Mr. President:

The small progress we have made after 4 or five weeks close attendance & continual reasonings with each other — our different sentiments on almost every question, several of the last producing as many noes as ays, is methinks a melancholy proof of the imperfection of the Human Understanding. We indeed seem to feel our own wont of political wisdom, since we have been running about in search of it. We have gone back to ancient history for models of government, and examined the different forms of those Republics which having been formed with the seeds of their own dissolution now no longer exist. And we have viewed Modern States all round Europe, but find none of their Constitutions suitable to our circumstances.

In this situation of this Assembly groping as it were in the dark to find political truth, and scarce able to distinguish it when to us, how has it happened, Sir, that we have not hitherto once thought of humbly applying to the Father of lights to illuminate our understandings? In the beginning of the contest with G. Britain, when we were sensible of danger we had daily prayer in this room for the Divine Protection. — Our prayers, Sir, were heard, and they were graciously answered. All of us who were engaged in the struggle must have observed frequent instances of a Superintending providence in our favor. To that kind providence we owe this happy opportunity of consulting in peace on the means of establishing our future national felicity. And have we now forgotten that powerful friend? or do we imagine that we no longer need His assistance.

I have lived, Sir, a long time and the longer I live, the more convincing proofs I see of this truth — that God governs in the affairs of men. And if a sparrow cannot fall to the ground without his notice, is it probable that an empire can rise without his aid? We have been assured, Sir, in the sacred writings that “except the Lord build they labor in vain that build it.” I firmly believe this; and I also believe that without his concurring aid we shall succeed in this political building no better than the Builders of Babel: We shall be divided by our little partial local interests; our projects will be confounded, and we ourselves shall be become a reproach and a bye word down to future age. And what is worse, mankind may hereafter this unfortunate instance, despair of establishing Governments by Human Wisdom, and leave it to chance, war, and conquest.

I therefore beg leave to move — that henceforth prayers imploring the assistance of Heaven, and its blessings on our deliberations, be held in this Assembly every morning before we proceed to business, and that one or more of the Clergy of this City be requested to officiate in that service.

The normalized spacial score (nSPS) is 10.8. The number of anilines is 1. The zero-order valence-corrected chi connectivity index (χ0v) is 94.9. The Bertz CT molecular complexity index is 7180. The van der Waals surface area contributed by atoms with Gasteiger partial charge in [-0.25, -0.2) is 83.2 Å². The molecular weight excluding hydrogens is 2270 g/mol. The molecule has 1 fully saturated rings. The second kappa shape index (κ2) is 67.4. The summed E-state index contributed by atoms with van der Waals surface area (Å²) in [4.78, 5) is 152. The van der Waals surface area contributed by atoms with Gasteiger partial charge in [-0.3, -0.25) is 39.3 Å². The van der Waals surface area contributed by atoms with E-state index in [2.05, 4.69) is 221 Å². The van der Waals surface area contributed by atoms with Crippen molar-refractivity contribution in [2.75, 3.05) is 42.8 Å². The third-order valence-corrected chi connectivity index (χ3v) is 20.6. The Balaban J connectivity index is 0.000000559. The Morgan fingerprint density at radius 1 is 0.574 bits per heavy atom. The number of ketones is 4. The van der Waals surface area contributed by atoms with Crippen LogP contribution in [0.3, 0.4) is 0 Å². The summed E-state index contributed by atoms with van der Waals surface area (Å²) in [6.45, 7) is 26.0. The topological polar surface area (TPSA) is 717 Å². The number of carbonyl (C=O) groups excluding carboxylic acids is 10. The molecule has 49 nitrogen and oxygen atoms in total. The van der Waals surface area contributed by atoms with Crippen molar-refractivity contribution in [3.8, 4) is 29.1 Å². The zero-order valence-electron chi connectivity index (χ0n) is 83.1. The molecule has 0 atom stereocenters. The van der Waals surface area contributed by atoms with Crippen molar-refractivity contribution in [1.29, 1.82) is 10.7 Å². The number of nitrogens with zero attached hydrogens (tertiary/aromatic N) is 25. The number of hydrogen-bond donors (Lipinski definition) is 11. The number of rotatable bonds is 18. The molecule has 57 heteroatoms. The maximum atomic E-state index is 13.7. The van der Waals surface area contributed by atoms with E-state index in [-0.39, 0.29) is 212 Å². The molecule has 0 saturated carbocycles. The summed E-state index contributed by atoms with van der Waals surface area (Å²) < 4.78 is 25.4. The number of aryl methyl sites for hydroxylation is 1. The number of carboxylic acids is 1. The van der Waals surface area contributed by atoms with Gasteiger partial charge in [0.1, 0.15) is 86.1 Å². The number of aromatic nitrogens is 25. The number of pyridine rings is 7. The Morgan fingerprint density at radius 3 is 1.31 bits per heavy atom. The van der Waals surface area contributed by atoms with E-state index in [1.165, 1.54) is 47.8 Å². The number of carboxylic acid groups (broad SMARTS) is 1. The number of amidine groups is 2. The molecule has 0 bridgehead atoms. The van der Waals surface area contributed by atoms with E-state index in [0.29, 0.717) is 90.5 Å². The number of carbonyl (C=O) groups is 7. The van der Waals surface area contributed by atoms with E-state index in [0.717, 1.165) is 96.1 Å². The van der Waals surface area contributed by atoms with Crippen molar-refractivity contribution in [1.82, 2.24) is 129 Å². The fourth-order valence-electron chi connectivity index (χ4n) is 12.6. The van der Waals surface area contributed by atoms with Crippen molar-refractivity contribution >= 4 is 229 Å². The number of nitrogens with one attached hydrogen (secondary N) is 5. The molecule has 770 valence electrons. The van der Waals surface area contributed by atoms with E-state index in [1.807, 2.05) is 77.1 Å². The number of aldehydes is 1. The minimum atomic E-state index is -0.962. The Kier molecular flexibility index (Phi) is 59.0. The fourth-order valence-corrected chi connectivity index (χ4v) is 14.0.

Franklin, Benjamin, speech delivered Thursday, June 28, 1787, to the Constitutional Convention at Independence Hall, Philadelphia, PA.

Additional Resources

The Influence of Historic Christianity on Early America

by Archie P. Jones

You have probably heard the charge that the United States was founded by men who were Deists and Secularists, bent on overthrowing the Christian order of European civilization. It is claimed that they framed a national order banishing God and the Bible from all civil government; that they conspired to break with the Christian past and create a revolutionary new order of the ages—an order patterned more after pagan Greece and Rome than the Bible and medieval and Reformation Christianity.

This is all an entertaining fairy tale that, despite its wide popularity, has no basis in actual historical fact. Sadly, many Christians have joined the secularist chorus of ignorance by denying the deep Christian roots of the founding of this country, thereby allowing this error of historical revisionism to persist. What professed Christians expect to gain by joining the secularists in this revisionism is not entirely clear. However, it is clear that they could not be more greviously wrong.

Early America was founded upon the deep, extensive influence of Christianity inherited from the medieval period and the Protestant Reformation. That priceless heritage was not limited to the narrow confines of the personal life of the individual, nor to the ecclesiastical structure. Christianity positively and predominately (though not perfectly) shaped culture, education, science, literature, legal thought, legal education, political thought, law, politics, charity, and missions.

Dr. Archie Jones’ monograph, The Influence of Historic Christianity on Early America, demolishes the claims of the historical revisionists. In this short book, Jones demonstrates the pervasive Christian influence on the founding of the United States across the entire spectrum of late colonial life. It is must reading for all who wish to to understand the glorious and undeniable Christian heritage of the United States of America.

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